|Or why I spent 30 hours driving deep into the hill country of southwest Texas|
People often comment on the quality of the meat we produce, and while we like to think we can take a little bit of credit for the final taste the truth is a lot of it has much more to do with the type of hogs we raise. We keep what people refer to as Heritage breed hogs. This is a kind of catch all term for hogs that are not one of the specialized ‘commercial breeds’. While all pigs are in some sense pigs, some pigs are more piggy than other pigs. All pigs are equal, but indeed some pigs are more equal than others.
Commercialized breeds are ones that have been selectively bred for traits that conform to the needs of large commercial producers. That is to say they have been genetically manipulated to take as much of the pigginess out of them as possible (and I would argue the taste as well). They want pigs that are good uniform cogs in their industrial machine. The focus is on how quickly they can reproduce and convert corn and soy to lean meat. The specifically do not want animals that want to root, waller, play and enjoy life. Because when you are a cog in the industrial machine displaying any of your innate tendencies is a liability.
We started our herd with a bunch of Red Waddles, a heritage breed that originated in Texas and is known for their dark red hides and little appendages that dangle from their jowl lines called waddles. Red waddles are somewhat similar to Duroc’s (another old breed of hogs known for producing big meaty hogs). When we started breeding we brought in a Duroc boar named Gentle Ben, creating what is called cross-breed vigor (purebred is just a fancy way of saying inbred and that’s not something we encourage). Then we brought in Mangalitsas, which are a very rare breed of heritage breed hogs prized for their healthy and delicious lard. They are also covered in hair, which in addition to the lard makes them basically immune to harsh winter conditions.
The downside is they do pack on a lot of fat. I mean a lot a lot. Like as much fat as meat a lot. So for the next generation of hogs we shipped off our mangalitsa boar to a ranch in Colorado, and brought in a purebred Red Waddle boar that is unrelated to our original stock. His name is Deuces. He’s a sweet fella. His harem is mostly half Red Waddle, half Mangalitsa sows, which will give us quarter mangalitsa piglets. Hopefully this will temper the amount of fat we get while keeping the quality of the lard up and giving our animals an advantage in winter months. While getting to decide which blood lines you keep, move on, or bring in can be a lot of fun, one challenging thing about choosing to strive for the most piggiest of pigs, and the most adapt pigs for a non-conventional operation, is that you have to think about things a couple years ahead of time. It takes generations to make a change. So even as we are just getting into swing with our new genetic composition of mostly Red waddle/mangalitsa piggies we are already looking down the line at what the next evolution in the gene pool will be, and thinking about how we will continue to add genetic diversity to our herd. Which brings us back to Texas.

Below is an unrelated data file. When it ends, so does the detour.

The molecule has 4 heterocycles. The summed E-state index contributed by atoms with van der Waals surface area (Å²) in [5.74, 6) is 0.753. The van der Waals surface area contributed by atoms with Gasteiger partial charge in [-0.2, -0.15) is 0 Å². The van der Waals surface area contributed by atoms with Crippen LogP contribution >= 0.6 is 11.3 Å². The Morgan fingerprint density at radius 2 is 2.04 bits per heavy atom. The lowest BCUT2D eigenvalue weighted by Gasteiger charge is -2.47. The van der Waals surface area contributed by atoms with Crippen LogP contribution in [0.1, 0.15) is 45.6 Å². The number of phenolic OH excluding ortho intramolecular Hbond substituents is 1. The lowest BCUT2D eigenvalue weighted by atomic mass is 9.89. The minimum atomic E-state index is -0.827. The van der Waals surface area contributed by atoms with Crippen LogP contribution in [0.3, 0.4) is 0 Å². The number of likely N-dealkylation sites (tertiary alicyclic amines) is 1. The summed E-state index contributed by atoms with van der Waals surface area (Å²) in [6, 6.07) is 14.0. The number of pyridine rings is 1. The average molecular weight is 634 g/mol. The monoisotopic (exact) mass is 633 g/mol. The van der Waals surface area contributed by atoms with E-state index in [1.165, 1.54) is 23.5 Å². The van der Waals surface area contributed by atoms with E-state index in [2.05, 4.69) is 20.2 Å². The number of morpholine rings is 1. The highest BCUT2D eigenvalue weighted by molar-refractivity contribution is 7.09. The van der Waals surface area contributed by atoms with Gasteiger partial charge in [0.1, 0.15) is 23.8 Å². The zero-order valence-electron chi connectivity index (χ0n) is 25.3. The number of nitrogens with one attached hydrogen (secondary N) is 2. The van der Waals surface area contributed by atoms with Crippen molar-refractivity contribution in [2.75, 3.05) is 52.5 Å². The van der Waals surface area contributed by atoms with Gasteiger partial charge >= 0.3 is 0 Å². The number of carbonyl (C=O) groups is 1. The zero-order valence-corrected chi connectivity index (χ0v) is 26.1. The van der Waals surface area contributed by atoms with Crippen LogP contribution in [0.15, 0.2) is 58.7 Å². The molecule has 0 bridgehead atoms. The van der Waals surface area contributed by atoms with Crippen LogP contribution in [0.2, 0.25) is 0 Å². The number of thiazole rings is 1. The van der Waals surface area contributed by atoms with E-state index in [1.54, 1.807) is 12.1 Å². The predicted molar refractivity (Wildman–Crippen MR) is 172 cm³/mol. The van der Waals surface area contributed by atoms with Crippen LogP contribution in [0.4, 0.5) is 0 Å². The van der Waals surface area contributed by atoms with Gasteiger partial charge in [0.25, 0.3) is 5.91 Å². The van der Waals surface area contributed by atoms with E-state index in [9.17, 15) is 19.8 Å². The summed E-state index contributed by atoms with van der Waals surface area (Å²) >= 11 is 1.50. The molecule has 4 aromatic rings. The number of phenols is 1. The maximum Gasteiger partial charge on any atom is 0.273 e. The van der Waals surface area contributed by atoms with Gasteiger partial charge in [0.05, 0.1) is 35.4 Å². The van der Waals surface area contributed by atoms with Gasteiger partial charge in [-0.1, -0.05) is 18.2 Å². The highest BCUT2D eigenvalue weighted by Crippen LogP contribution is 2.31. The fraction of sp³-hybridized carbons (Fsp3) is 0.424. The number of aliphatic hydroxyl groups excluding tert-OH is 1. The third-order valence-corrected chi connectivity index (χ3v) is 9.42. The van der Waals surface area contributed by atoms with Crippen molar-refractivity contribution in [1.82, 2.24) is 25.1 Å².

Some of our long time farmers market customers from years ago split their time between Albuquerque and their ranch in the hill country of west Texas. Feral hogs, which are cross between domestic breeds that got loose and Russian wild boar (which was intentionally introduced for sport hunting) have become a huge presence and are considered by most to be a pest and a huge problem. Ranchers will routinely trap and dispatch wild pigs to try to keep the population down and protect their crops and pastures for cows. Last week our friends called us up and told us they had caught a whole group of wild hogs. They harvested the big ones to fill their freezer for the winter, but three of the young females they had wrangled into a stock trailer… Did we want them?
Hell yes we wanted them. So I jumped in a pickup truck and booked it all the way across Texas, loaded the three little boogers into a dog crate, and now we are in the pig taming business.
This is definitely a bit of an experiment. These little guys will undergo a serious quarantine period and get bathed and scrubbed and de-wormed before they go anywhere near our herd. It will take a couple years to get them big enough to breed, breed them, and raise out their young to butcher size. Should be very interesting. Part of the motivation here is admittedly kicks and giggles. Another reason we are excited about this little project is that the food system will have to change a lot in decades to come. Antibiotic resistant diseases that kill pigs have wiped out nearly half the global population of domesticated hogs in the last few years. African Swine Flu killed as many hogs in China in one year as we have in the United States, and according to the USDA its not a matter of if, but a matter of when this disease makes it here. When that happens our highly consolidated indoor factory hog production will no longer make any sense. (Not that it really makes sense now). Hopefully my incorporating these genetics into our herd we can begin to introduce people to what this kind of pork tastes like, and start to shift consumers mindsets toward embracing the idea of replacing the factory cog pseudo pork with the rich and life filled sustenance of wild meat.